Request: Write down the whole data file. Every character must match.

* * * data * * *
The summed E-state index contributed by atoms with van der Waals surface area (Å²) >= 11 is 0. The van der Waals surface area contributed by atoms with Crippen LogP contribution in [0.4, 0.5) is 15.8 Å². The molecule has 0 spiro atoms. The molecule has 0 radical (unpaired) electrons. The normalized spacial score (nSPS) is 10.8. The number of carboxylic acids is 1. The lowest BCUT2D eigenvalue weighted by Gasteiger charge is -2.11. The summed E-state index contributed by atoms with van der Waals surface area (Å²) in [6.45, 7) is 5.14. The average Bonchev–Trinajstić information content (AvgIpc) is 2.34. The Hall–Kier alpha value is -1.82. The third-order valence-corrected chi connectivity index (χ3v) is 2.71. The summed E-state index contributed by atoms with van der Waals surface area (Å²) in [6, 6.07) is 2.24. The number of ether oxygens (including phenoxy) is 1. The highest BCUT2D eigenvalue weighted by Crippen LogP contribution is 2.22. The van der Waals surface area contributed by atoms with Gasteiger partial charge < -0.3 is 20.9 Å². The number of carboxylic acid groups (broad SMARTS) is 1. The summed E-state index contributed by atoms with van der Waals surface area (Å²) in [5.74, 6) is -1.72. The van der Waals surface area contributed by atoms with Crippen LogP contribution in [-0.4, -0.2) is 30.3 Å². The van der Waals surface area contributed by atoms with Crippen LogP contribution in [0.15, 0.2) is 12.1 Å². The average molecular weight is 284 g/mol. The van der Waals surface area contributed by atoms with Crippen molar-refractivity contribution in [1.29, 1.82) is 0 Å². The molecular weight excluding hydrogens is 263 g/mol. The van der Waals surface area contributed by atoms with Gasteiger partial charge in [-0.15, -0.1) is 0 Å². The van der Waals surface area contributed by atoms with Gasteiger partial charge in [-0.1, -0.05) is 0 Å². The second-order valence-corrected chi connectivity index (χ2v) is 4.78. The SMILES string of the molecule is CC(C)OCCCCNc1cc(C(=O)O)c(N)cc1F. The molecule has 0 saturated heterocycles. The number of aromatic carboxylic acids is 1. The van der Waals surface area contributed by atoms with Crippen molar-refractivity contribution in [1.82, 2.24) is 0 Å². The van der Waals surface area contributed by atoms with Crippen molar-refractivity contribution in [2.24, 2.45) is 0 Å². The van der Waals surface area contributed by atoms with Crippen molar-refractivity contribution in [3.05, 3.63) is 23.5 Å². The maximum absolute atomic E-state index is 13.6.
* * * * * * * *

The summed E-state index contributed by atoms with van der Waals surface area (Å²) >= 11 is 0. The van der Waals surface area contributed by atoms with Crippen LogP contribution in [0.4, 0.5) is 15.8 Å². The molecule has 0 spiro atoms. The molecule has 0 radical (unpaired) electrons. The normalized spacial score (nSPS) is 10.8. The number of carboxylic acids is 1. The lowest BCUT2D eigenvalue weighted by Gasteiger charge is -2.11. The summed E-state index contributed by atoms with van der Waals surface area (Å²) in [6.45, 7) is 5.14. The average Bonchev–Trinajstić information content (AvgIpc) is 2.34. The Hall–Kier alpha value is -1.82. The third-order valence-corrected chi connectivity index (χ3v) is 2.71. The summed E-state index contributed by atoms with van der Waals surface area (Å²) in [6, 6.07) is 2.24. The number of ether oxygens (including phenoxy) is 1. The highest BCUT2D eigenvalue weighted by Crippen LogP contribution is 2.22. The van der Waals surface area contributed by atoms with Gasteiger partial charge < -0.3 is 20.9 Å². The number of carboxylic acid groups (broad SMARTS) is 1. The summed E-state index contributed by atoms with van der Waals surface area (Å²) in [5.74, 6) is -1.72. The van der Waals surface area contributed by atoms with Crippen LogP contribution in [-0.4, -0.2) is 30.3 Å². The van der Waals surface area contributed by atoms with Crippen LogP contribution in [0.15, 0.2) is 12.1 Å². The average molecular weight is 284 g/mol. The van der Waals surface area contributed by atoms with Crippen molar-refractivity contribution in [1.29, 1.82) is 0 Å². The molecular weight excluding hydrogens is 263 g/mol. The van der Waals surface area contributed by atoms with Gasteiger partial charge in [-0.15, -0.1) is 0 Å². The van der Waals surface area contributed by atoms with Gasteiger partial charge in [-0.1, -0.05) is 0 Å². The second-order valence-corrected chi connectivity index (χ2v) is 4.78. The SMILES string of the molecule is CC(C)OCCCCNc1cc(C(=O)O)c(N)cc1F. The molecule has 0 saturated heterocycles. The number of aromatic carboxylic acids is 1. The van der Waals surface area contributed by atoms with Crippen molar-refractivity contribution in [1.82, 2.24) is 0 Å². The van der Waals surface area contributed by atoms with Crippen molar-refractivity contribution in [2.24, 2.45) is 0 Å². The van der Waals surface area contributed by atoms with Crippen molar-refractivity contribution in [3.05, 3.63) is 23.5 Å². The maximum absolute atomic E-state index is 13.6.